“As sustainability becomes more and more of a concern, we’re going to see more plastics.”
– Greg Lynn
Waste Not, Want Not: There may be Such a Thing as too Many Swedish Meatballs
When we think of IKEA we imagine space-saving furniture, a huge blue box that we can never seem to find our way out of and arguments with our spouses while sitting on the floor looking for the right peg to put our kitchen table together. But don’t forget about the Swedish meatballs! IKEA sells tons of hot meals and food products that its 650 million annual visitors can take home, reports GreenBiz. In addition to selling affordable furniture and delicious Swedish food, IKEA is looking to expand its sustainable role in the marketplace. On the food part of its business model, IKEA has set a lofty goal to halve its food waste by 2020 using technology, employee training and diverted waste. IKEA is using smart scales to adjust its operations and buying process by measuring how much and which food is thrown out. With cloud software and daily reports they can better understand why food is being wasted and improve their operational process by raising awareness with employees. For the food that is inevitably thrown out, IKEA plans to divert it away from landfills and into composts or biodigestion. As a major corporation tackling a global problem, IKEA is giving the food service industry a realistic blueprint on how to be sustainable in the modern era.
I Double Dog Dare You
Science historian Naomi Oreskes and Harvard researcher Geoffrey Supran completed Exxon’s dare to the public to read all of its documents and make up their mind about climate science. After sifting through 40 years of internal documents, research, reports and advertisements Oreskes and Supran have come to the conclusion that there is a deep disconnect between Exxon’s research and its communication with the public. They found that 80 percent of Exxon’s internal documents and 83 percent of its peer-reviewed research claims that climate change is real and human-made. However, 81 percent of Exxon’s advertisements declared loudly that there was uncertainty and a knowledge gap when it comes to climate change. Exxon lost its dare challenge to these scientists. Now that its oily secrets have been drilled up and proven with facts, will Exxon opt for the truth part of the game in the future or will it devise another double dog dare?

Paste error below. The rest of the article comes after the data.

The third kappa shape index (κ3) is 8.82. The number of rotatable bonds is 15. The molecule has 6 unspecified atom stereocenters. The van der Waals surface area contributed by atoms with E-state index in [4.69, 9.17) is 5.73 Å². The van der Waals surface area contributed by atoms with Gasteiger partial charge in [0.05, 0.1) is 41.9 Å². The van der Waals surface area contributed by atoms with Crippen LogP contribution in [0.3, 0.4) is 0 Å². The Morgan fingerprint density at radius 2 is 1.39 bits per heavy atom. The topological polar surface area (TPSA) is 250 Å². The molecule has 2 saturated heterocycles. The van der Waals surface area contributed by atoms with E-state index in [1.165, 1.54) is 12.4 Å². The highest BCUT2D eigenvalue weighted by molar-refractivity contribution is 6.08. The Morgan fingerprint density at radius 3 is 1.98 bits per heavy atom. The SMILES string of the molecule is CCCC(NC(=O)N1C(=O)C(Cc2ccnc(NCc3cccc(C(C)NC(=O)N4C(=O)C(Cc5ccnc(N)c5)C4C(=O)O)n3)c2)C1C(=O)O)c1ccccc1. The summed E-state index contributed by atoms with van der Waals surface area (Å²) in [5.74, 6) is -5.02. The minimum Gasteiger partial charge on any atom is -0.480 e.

It’s a Bird! It’s a Plane! It’s Super Burger . . . or Is It?
The rapid and creative change coming out of Silicon Valley is still mind boggling. Entire industries are changing almost overnight and companies have to think outside the box to keep up. That’s what Impossible Foods is trying to do in the food service industry with its plant-based burgers. Soy leghemoglobin (SLH) is being called the company’s secret sauce because it gives vegetarian patties the look, texture and taste of meat. Impossible Foods explains that this ingredient is found in all plants and animals and has undergone rigorous review by food safety scientists. However, this disruptive food product is coming up against the slow-moving pace of the Food and Drug Administration (FDA). Even though they have self-affirmed that their products are safe for human consumption, they wanted the FDA to confirm its findings — which it has not done. The FDA has expressed concerns that SLH might be an allergen and that it has not been consumed by humans before. So now the food industry is waiting to see if legal or corporate changes will be made and who will win out: disruptive technology or government agencies.
Time to Step up U.S. — China is Out
China has proposed a ban on scrap plastic imports, which the U.S. currently relies on heavily. While many have been calling on the government, especially in states like California, to build up its recycling infrastructure and put pressure on companies to use recyclable plastics, the results have been slow-moving. President of the Association of Plastic Recyclers, Steve Alexander, states that he worries there will be a “tsunami” of regulations if the China ban comes to fruition. This is why he, and many others, are calling for end-use B2C companies to step up their game and use more recycled plastics before they’re forced to. Instead of dealing with a volatile market (China), it’s time for B2C companies to get ahead of regulations and take control of the supply chain. It’s time for them to create and promote recycling infrastructure on their own turf before their forced to by either the U.S. government or China’s.